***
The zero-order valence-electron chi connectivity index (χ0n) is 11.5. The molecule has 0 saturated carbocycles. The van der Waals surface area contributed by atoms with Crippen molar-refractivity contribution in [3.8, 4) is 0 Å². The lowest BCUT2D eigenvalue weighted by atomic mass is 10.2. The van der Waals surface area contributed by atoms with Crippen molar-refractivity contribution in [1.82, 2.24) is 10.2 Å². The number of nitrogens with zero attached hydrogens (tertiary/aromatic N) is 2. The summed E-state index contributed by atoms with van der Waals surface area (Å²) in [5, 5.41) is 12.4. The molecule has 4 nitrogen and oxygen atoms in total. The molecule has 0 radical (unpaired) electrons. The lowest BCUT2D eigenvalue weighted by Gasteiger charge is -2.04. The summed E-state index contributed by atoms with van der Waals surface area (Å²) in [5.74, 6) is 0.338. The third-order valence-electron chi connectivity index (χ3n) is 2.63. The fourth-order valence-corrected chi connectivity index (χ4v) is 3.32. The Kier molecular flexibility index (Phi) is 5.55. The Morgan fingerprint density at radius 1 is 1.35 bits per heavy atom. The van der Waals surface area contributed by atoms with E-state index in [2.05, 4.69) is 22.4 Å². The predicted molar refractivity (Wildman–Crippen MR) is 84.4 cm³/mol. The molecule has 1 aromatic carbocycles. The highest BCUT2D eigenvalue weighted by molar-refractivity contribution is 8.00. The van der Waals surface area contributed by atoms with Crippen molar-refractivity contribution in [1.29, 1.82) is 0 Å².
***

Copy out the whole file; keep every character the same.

The zero-order valence-electron chi connectivity index (χ0n) is 11.5. The molecule has 0 saturated carbocycles. The van der Waals surface area contributed by atoms with Crippen molar-refractivity contribution in [3.8, 4) is 0 Å². The lowest BCUT2D eigenvalue weighted by atomic mass is 10.2. The van der Waals surface area contributed by atoms with Crippen molar-refractivity contribution in [1.82, 2.24) is 10.2 Å². The number of nitrogens with zero attached hydrogens (tertiary/aromatic N) is 2. The summed E-state index contributed by atoms with van der Waals surface area (Å²) in [5, 5.41) is 12.4. The molecule has 4 nitrogen and oxygen atoms in total. The molecule has 0 radical (unpaired) electrons. The lowest BCUT2D eigenvalue weighted by Gasteiger charge is -2.04. The summed E-state index contributed by atoms with van der Waals surface area (Å²) in [5.74, 6) is 0.338. The third-order valence-electron chi connectivity index (χ3n) is 2.63. The fourth-order valence-corrected chi connectivity index (χ4v) is 3.32. The Kier molecular flexibility index (Phi) is 5.55. The Morgan fingerprint density at radius 1 is 1.35 bits per heavy atom. The van der Waals surface area contributed by atoms with E-state index in [2.05, 4.69) is 22.4 Å². The predicted molar refractivity (Wildman–Crippen MR) is 84.4 cm³/mol. The molecule has 1 aromatic carbocycles. The highest BCUT2D eigenvalue weighted by molar-refractivity contribution is 8.00. The van der Waals surface area contributed by atoms with Crippen molar-refractivity contribution in [1.29, 1.82) is 0 Å².